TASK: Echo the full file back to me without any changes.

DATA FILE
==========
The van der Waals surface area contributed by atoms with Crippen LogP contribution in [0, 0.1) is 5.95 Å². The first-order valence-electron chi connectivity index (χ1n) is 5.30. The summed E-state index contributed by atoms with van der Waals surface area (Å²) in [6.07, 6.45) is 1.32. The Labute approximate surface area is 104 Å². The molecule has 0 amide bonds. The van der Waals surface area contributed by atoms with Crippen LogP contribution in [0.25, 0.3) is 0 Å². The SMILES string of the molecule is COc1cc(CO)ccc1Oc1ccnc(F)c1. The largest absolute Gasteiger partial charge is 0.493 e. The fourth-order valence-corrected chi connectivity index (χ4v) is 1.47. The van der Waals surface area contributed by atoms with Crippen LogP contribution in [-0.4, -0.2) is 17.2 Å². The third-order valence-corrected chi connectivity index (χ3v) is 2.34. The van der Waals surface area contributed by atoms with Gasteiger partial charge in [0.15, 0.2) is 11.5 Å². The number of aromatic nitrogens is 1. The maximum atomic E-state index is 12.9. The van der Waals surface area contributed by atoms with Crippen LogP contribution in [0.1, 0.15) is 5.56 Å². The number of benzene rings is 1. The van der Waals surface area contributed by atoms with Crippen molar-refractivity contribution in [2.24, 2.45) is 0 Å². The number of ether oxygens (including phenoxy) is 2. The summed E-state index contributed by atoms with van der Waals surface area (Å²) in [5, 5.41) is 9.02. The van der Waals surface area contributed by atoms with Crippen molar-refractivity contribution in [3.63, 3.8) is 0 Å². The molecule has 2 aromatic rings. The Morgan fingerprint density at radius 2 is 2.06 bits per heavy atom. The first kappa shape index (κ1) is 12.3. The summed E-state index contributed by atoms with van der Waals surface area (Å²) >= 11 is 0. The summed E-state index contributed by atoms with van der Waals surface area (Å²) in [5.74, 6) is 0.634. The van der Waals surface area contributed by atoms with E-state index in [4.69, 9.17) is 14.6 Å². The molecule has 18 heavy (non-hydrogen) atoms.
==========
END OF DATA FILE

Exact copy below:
The van der Waals surface area contributed by atoms with Crippen LogP contribution in [0, 0.1) is 5.95 Å². The first-order valence-electron chi connectivity index (χ1n) is 5.30. The summed E-state index contributed by atoms with van der Waals surface area (Å²) in [6.07, 6.45) is 1.32. The Labute approximate surface area is 104 Å². The molecule has 0 amide bonds. The van der Waals surface area contributed by atoms with Crippen LogP contribution in [0.25, 0.3) is 0 Å². The SMILES string of the molecule is COc1cc(CO)ccc1Oc1ccnc(F)c1. The largest absolute Gasteiger partial charge is 0.493 e. The fourth-order valence-corrected chi connectivity index (χ4v) is 1.47. The van der Waals surface area contributed by atoms with Crippen LogP contribution in [-0.4, -0.2) is 17.2 Å². The third-order valence-corrected chi connectivity index (χ3v) is 2.34. The van der Waals surface area contributed by atoms with Gasteiger partial charge in [0.15, 0.2) is 11.5 Å². The number of aromatic nitrogens is 1. The maximum atomic E-state index is 12.9. The van der Waals surface area contributed by atoms with Crippen LogP contribution in [0.1, 0.15) is 5.56 Å². The number of benzene rings is 1. The van der Waals surface area contributed by atoms with Crippen molar-refractivity contribution in [2.24, 2.45) is 0 Å². The number of ether oxygens (including phenoxy) is 2. The summed E-state index contributed by atoms with van der Waals surface area (Å²) in [5, 5.41) is 9.02. The van der Waals surface area contributed by atoms with Crippen molar-refractivity contribution in [3.63, 3.8) is 0 Å². The molecule has 2 aromatic rings. The Morgan fingerprint density at radius 2 is 2.06 bits per heavy atom. The first kappa shape index (κ1) is 12.3. The summed E-state index contributed by atoms with van der Waals surface area (Å²) >= 11 is 0. The summed E-state index contributed by atoms with van der Waals surface area (Å²) in [5.74, 6) is 0.634. The van der Waals surface area contributed by atoms with E-state index in [4.69, 9.17) is 14.6 Å². The molecule has 18 heavy (non-hydrogen) atoms.